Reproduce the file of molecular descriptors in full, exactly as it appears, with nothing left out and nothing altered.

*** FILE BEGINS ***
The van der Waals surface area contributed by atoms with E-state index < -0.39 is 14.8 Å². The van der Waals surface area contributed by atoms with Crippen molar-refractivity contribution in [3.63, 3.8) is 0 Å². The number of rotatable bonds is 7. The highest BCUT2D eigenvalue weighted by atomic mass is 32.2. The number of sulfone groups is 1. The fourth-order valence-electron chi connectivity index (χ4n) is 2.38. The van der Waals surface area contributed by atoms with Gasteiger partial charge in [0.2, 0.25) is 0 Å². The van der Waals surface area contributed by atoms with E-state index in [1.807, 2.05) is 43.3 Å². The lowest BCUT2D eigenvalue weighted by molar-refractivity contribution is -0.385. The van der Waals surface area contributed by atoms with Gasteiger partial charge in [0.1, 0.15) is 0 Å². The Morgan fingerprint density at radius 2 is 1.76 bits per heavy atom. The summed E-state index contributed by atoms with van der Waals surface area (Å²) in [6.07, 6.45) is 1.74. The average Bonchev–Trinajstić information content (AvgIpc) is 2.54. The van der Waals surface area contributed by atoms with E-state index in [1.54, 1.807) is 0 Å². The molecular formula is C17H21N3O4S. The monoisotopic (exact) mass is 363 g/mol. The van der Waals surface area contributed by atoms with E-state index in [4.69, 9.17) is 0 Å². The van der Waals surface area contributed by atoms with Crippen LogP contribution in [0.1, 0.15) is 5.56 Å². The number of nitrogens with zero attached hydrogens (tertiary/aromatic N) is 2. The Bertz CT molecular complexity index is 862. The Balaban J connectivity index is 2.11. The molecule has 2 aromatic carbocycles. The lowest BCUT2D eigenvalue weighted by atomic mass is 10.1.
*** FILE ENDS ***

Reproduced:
The van der Waals surface area contributed by atoms with E-state index < -0.39 is 14.8 Å². The van der Waals surface area contributed by atoms with Crippen molar-refractivity contribution in [3.63, 3.8) is 0 Å². The number of rotatable bonds is 7. The highest BCUT2D eigenvalue weighted by atomic mass is 32.2. The number of sulfone groups is 1. The fourth-order valence-electron chi connectivity index (χ4n) is 2.38. The van der Waals surface area contributed by atoms with Gasteiger partial charge in [0.2, 0.25) is 0 Å². The van der Waals surface area contributed by atoms with E-state index in [1.807, 2.05) is 43.3 Å². The lowest BCUT2D eigenvalue weighted by molar-refractivity contribution is -0.385. The van der Waals surface area contributed by atoms with Gasteiger partial charge in [0.1, 0.15) is 0 Å². The Morgan fingerprint density at radius 2 is 1.76 bits per heavy atom. The summed E-state index contributed by atoms with van der Waals surface area (Å²) in [6.07, 6.45) is 1.74. The average Bonchev–Trinajstić information content (AvgIpc) is 2.54. The van der Waals surface area contributed by atoms with E-state index in [1.54, 1.807) is 0 Å². The molecular formula is C17H21N3O4S. The monoisotopic (exact) mass is 363 g/mol. The van der Waals surface area contributed by atoms with E-state index in [4.69, 9.17) is 0 Å². The van der Waals surface area contributed by atoms with Crippen LogP contribution in [0.1, 0.15) is 5.56 Å². The number of nitrogens with zero attached hydrogens (tertiary/aromatic N) is 2. The Bertz CT molecular complexity index is 862. The Balaban J connectivity index is 2.11. The molecule has 2 aromatic carbocycles. The lowest BCUT2D eigenvalue weighted by atomic mass is 10.1.